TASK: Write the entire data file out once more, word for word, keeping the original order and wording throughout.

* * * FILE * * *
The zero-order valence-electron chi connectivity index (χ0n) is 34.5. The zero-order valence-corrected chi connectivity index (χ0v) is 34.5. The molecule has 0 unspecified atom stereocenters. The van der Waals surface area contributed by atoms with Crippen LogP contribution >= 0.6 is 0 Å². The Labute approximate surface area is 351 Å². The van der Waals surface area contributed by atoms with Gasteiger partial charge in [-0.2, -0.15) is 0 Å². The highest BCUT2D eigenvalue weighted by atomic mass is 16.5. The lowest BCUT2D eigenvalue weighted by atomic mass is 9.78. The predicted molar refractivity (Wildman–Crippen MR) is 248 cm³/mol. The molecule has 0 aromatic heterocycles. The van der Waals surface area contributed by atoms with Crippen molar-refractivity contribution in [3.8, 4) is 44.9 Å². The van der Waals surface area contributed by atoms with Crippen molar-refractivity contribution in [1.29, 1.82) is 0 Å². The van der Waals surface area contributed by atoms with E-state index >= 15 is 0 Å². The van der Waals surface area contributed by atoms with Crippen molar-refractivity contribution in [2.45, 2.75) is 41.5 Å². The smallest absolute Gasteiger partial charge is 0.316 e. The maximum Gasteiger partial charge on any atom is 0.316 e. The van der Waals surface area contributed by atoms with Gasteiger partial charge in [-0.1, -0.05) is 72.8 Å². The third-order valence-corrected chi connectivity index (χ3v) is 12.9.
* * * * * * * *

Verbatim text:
The zero-order valence-electron chi connectivity index (χ0n) is 34.5. The zero-order valence-corrected chi connectivity index (χ0v) is 34.5. The molecule has 0 unspecified atom stereocenters. The van der Waals surface area contributed by atoms with Crippen LogP contribution >= 0.6 is 0 Å². The Labute approximate surface area is 351 Å². The van der Waals surface area contributed by atoms with Gasteiger partial charge in [-0.2, -0.15) is 0 Å². The highest BCUT2D eigenvalue weighted by atomic mass is 16.5. The lowest BCUT2D eigenvalue weighted by atomic mass is 9.78. The predicted molar refractivity (Wildman–Crippen MR) is 248 cm³/mol. The molecule has 0 aromatic heterocycles. The van der Waals surface area contributed by atoms with Crippen molar-refractivity contribution in [3.8, 4) is 44.9 Å². The van der Waals surface area contributed by atoms with Crippen molar-refractivity contribution in [1.29, 1.82) is 0 Å². The van der Waals surface area contributed by atoms with E-state index >= 15 is 0 Å². The van der Waals surface area contributed by atoms with Crippen molar-refractivity contribution in [2.45, 2.75) is 41.5 Å². The smallest absolute Gasteiger partial charge is 0.316 e. The maximum Gasteiger partial charge on any atom is 0.316 e. The van der Waals surface area contributed by atoms with Gasteiger partial charge in [-0.1, -0.05) is 72.8 Å². The third-order valence-corrected chi connectivity index (χ3v) is 12.9.